by Nora Kassner
Photo by Mike Imwalle.
In June of 2011, the Santa Barbara Historical Museum donated a wooden sign to SBTHP. Reading “This Side Private,” the sign illuminates the later years of the de la Guerra family’s residency in Casa de la Guerra. A 1912 court case, possibly the reason for the sign, pitted Josepha de la Guerra and her tenant, Miss Burk, against Francisca de la Guerra de Dibblee. The question: whether shoppers coming to Miss Burk’s art store could use the house’s courtyard or whether it belongs solely to family members still living in the Casa. Francisca won the suit, but the case foreshadowed the growing commercial use of Casa de la Guerra.
Facing the East wing of Casa de la Guerra. Photo by Mike Imwalle.
From 1912 until they moved out in 1942, Delphina and Herminia de la Guerra, Pablo de la Guerra’s daughters, stayed in the East wing of the Casa as shops, and eventually the El Paseo complex, sprung up around them. At some point during those thirty years, they put up this sign to keep the public away from their rooms. Casa de la Guerra’s period as a family residence ended when the sisters moved out. The Historical Museum’s generous donation will help visitors to the Casa explore this critical period in the building’s history.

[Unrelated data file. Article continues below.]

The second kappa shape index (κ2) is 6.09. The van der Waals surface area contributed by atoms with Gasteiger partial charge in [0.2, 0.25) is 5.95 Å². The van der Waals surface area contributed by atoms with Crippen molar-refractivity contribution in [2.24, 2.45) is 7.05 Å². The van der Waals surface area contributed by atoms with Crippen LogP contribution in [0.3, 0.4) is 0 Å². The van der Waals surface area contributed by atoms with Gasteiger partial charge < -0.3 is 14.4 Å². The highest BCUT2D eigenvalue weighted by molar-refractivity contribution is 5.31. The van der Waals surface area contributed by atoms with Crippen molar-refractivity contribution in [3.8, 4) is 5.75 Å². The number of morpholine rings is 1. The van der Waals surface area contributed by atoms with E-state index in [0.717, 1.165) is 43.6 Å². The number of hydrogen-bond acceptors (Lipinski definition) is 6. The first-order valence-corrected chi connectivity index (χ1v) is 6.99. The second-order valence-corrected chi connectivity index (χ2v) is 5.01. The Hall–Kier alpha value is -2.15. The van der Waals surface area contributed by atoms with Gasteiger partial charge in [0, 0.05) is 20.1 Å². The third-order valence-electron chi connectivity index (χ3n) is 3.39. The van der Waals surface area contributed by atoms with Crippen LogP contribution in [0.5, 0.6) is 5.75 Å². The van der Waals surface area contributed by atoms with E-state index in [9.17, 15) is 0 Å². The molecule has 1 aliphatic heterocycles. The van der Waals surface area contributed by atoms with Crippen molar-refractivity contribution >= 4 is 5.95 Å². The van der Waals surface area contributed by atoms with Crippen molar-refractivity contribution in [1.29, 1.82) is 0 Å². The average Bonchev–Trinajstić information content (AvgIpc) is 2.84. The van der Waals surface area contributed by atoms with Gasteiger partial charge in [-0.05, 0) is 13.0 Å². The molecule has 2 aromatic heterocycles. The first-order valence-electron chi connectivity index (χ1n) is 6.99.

The sign is currently on display in the East wing of the Casa, where Delphina and Herminia once lived. For more information about Casa de la Guerra, including the hours of operation, click here.
Noras Kassner is a Classics major at Macalester College in Saint Paul, MN. She interned in the curatorial department at SBTHP during the summer of 2011.